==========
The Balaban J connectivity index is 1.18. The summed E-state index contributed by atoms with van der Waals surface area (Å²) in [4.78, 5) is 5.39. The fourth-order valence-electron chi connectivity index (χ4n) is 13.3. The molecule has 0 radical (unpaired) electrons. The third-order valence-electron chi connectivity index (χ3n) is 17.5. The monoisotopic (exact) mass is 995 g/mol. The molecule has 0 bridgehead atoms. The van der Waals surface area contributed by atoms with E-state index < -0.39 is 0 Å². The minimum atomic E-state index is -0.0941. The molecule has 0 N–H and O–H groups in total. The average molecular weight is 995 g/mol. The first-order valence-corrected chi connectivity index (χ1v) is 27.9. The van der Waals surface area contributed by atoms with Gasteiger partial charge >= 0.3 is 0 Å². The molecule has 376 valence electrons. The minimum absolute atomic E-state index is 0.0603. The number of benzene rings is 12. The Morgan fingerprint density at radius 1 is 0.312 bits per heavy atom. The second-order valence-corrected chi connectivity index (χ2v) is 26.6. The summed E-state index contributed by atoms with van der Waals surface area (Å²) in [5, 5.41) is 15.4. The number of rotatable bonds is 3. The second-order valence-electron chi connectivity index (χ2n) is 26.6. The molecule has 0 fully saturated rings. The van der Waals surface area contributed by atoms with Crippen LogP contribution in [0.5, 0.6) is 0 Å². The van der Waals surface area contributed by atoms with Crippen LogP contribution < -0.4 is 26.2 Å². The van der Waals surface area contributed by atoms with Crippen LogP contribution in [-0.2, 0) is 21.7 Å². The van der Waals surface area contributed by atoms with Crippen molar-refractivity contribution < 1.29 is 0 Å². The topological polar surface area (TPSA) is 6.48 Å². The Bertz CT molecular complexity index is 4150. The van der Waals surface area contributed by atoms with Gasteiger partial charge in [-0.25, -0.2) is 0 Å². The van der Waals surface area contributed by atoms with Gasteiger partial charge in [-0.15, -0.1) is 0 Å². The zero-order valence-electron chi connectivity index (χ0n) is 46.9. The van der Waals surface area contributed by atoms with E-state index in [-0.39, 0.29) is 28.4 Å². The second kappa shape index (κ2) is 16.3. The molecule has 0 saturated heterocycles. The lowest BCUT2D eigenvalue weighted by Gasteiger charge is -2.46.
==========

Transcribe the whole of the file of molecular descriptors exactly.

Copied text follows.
The Balaban J connectivity index is 1.18. The summed E-state index contributed by atoms with van der Waals surface area (Å²) in [4.78, 5) is 5.39. The fourth-order valence-electron chi connectivity index (χ4n) is 13.3. The molecule has 0 radical (unpaired) electrons. The third-order valence-electron chi connectivity index (χ3n) is 17.5. The monoisotopic (exact) mass is 995 g/mol. The molecule has 0 bridgehead atoms. The van der Waals surface area contributed by atoms with E-state index < -0.39 is 0 Å². The minimum atomic E-state index is -0.0941. The molecule has 0 N–H and O–H groups in total. The average molecular weight is 995 g/mol. The first-order valence-corrected chi connectivity index (χ1v) is 27.9. The van der Waals surface area contributed by atoms with Gasteiger partial charge >= 0.3 is 0 Å². The molecule has 376 valence electrons. The minimum absolute atomic E-state index is 0.0603. The number of benzene rings is 12. The Morgan fingerprint density at radius 1 is 0.312 bits per heavy atom. The second-order valence-corrected chi connectivity index (χ2v) is 26.6. The summed E-state index contributed by atoms with van der Waals surface area (Å²) in [5, 5.41) is 15.4. The number of rotatable bonds is 3. The second-order valence-electron chi connectivity index (χ2n) is 26.6. The molecule has 0 fully saturated rings. The van der Waals surface area contributed by atoms with Crippen LogP contribution in [0.5, 0.6) is 0 Å². The van der Waals surface area contributed by atoms with Crippen LogP contribution < -0.4 is 26.2 Å². The van der Waals surface area contributed by atoms with Crippen LogP contribution in [-0.2, 0) is 21.7 Å². The van der Waals surface area contributed by atoms with Crippen molar-refractivity contribution < 1.29 is 0 Å². The topological polar surface area (TPSA) is 6.48 Å². The Bertz CT molecular complexity index is 4150. The van der Waals surface area contributed by atoms with Gasteiger partial charge in [-0.25, -0.2) is 0 Å². The van der Waals surface area contributed by atoms with Gasteiger partial charge in [-0.15, -0.1) is 0 Å². The zero-order valence-electron chi connectivity index (χ0n) is 46.9. The van der Waals surface area contributed by atoms with E-state index in [-0.39, 0.29) is 28.4 Å². The second kappa shape index (κ2) is 16.3. The molecule has 0 saturated heterocycles. The lowest BCUT2D eigenvalue weighted by Gasteiger charge is -2.46.